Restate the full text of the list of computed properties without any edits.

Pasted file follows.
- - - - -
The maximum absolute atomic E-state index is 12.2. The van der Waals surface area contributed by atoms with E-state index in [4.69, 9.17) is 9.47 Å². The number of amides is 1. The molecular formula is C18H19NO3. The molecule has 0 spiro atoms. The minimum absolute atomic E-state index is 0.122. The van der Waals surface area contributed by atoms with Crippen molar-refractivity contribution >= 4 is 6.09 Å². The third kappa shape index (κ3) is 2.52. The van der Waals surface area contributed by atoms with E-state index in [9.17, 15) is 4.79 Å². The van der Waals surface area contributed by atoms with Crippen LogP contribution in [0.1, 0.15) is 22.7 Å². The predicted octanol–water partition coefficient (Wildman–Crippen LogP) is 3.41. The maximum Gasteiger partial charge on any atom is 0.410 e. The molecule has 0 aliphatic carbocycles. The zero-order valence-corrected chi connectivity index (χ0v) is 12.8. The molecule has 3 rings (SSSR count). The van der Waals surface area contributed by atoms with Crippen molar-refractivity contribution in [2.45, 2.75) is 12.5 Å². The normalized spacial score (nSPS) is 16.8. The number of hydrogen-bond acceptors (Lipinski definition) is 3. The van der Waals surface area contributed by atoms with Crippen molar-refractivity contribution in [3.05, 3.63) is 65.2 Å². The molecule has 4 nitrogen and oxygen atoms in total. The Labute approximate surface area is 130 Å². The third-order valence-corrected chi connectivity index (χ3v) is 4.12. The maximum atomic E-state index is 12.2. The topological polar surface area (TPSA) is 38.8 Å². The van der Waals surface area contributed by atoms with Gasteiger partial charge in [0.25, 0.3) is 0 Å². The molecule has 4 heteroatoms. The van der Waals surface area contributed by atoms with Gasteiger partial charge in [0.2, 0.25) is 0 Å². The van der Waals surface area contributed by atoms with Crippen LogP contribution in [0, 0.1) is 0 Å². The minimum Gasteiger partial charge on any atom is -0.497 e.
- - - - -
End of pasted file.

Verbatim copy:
The maximum absolute atomic E-state index is 12.2. The van der Waals surface area contributed by atoms with E-state index in [4.69, 9.17) is 9.47 Å². The number of amides is 1. The molecular formula is C18H19NO3. The molecule has 0 spiro atoms. The minimum absolute atomic E-state index is 0.122. The van der Waals surface area contributed by atoms with Crippen molar-refractivity contribution >= 4 is 6.09 Å². The third kappa shape index (κ3) is 2.52. The van der Waals surface area contributed by atoms with E-state index in [9.17, 15) is 4.79 Å². The van der Waals surface area contributed by atoms with Crippen LogP contribution in [0.1, 0.15) is 22.7 Å². The predicted octanol–water partition coefficient (Wildman–Crippen LogP) is 3.41. The maximum Gasteiger partial charge on any atom is 0.410 e. The molecule has 0 aliphatic carbocycles. The zero-order valence-corrected chi connectivity index (χ0v) is 12.8. The molecule has 3 rings (SSSR count). The van der Waals surface area contributed by atoms with Crippen molar-refractivity contribution in [2.45, 2.75) is 12.5 Å². The normalized spacial score (nSPS) is 16.8. The number of hydrogen-bond acceptors (Lipinski definition) is 3. The van der Waals surface area contributed by atoms with Crippen molar-refractivity contribution in [3.05, 3.63) is 65.2 Å². The molecule has 4 nitrogen and oxygen atoms in total. The Labute approximate surface area is 130 Å². The third-order valence-corrected chi connectivity index (χ3v) is 4.12. The maximum atomic E-state index is 12.2. The topological polar surface area (TPSA) is 38.8 Å². The van der Waals surface area contributed by atoms with Gasteiger partial charge in [0.25, 0.3) is 0 Å². The molecule has 4 heteroatoms. The van der Waals surface area contributed by atoms with Gasteiger partial charge in [0.2, 0.25) is 0 Å². The van der Waals surface area contributed by atoms with Crippen LogP contribution in [0, 0.1) is 0 Å². The minimum Gasteiger partial charge on any atom is -0.497 e.